The information listed here applies to any recipient of state or county funding who is receiving inpatient services for mental health, developmental disability, or substance use in Wisconsin.
Certain rights of inpatients may be limited or denied
Under state law, certain rights of inpatients may be limited or denied for treatment, management, or security reasons. They are:
- The right to make and receive telephone calls.
- The right to wear one’s own clothing and use one’s own possessions.
- The right to secure storage space.
- The right to privacy in toileting and bathing.
- The right to see visitors.
These are the only rights that may be limited or denied through this process.
A right cannot be denied even though the limitation would accomplish an intended treatment goal. Rights limits can be imposed only for as long as they are necessary to protect the treatment, management, or security interest involved. Some limitations can be long-term if an individual continues to pose a danger to him or herself or others.
All limits or denials must be documented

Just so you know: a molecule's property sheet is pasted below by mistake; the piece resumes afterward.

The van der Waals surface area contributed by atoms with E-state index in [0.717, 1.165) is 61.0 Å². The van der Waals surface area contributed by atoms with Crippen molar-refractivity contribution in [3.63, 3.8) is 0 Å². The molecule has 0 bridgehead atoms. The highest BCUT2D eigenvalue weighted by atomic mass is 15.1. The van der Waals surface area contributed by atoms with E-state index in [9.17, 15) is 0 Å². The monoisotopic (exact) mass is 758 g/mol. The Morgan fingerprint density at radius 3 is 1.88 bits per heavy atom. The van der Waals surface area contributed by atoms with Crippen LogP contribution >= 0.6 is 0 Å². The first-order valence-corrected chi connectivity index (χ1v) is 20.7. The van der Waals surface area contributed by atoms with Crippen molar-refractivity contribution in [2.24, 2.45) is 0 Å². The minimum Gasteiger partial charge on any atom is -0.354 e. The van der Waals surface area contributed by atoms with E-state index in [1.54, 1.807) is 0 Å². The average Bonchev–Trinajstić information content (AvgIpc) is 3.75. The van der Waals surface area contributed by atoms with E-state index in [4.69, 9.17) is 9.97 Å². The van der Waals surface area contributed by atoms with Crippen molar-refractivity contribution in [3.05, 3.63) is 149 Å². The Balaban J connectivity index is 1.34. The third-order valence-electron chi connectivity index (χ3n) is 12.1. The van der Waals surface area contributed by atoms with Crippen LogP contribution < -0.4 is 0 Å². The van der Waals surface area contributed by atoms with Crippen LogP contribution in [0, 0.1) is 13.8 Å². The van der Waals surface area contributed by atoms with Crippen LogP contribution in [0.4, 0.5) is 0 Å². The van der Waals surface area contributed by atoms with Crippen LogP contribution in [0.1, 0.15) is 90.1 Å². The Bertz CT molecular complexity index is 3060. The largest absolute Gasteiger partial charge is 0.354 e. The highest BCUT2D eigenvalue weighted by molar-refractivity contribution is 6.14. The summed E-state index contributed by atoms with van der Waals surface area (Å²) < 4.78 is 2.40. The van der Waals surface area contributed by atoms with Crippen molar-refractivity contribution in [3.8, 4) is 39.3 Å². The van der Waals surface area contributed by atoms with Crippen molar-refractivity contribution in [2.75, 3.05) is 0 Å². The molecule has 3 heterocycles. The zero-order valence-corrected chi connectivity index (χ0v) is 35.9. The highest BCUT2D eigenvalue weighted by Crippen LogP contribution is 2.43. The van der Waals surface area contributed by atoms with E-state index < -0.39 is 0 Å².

State law requires that any limits or denials of rights be documented. All treatment providers should use the following form.
- F-26100 - English - Client Rights Limitation or Denial Documentation (PDF)
- F-26100S - Spanish - Client Rights Limitation or Denial Documentation (PDF)
Rights limitations and denials must be reviewed periodically by facility staff to determine if they are still necessary. At hospitals accredited by The Joint Commission, limits on phone calls and visitors must be reviewed weekly. F-26100 has space for documenting the reviews. F-26100A (PDF) can be used to document ongoing additional reviews if a limitation or denial is long-term.
The individual whose rights are limited or denied (or his or her guardian) must be given a copy of the documentation.
Within two calendar days, copies of the rights limitation or denial documentation must also be provided to the facility’s client rights specialist and, if the individual is a county department patient, to the county’s client rights specialist.
Other rights exceptions
The following is a list of other client rights and what exceptions, if any, can be imposed upon them. Any limits under these rights must be documented in the client's treatment records, but do not need a client rights limitation or denial form filled out since they are not part of Wis. Stat. § 51.61(2).
Other rights exceptions list A-D
Right to the opportunity to refute accusations
No exceptions. Everyone should have the chance to refute an allegation of a rule violation or claim mitigating circumstances.
Right that prohibits arbitrary decisions
No exceptions. All decisions about clients must be rationally based on a legitimate treatment, or security reason.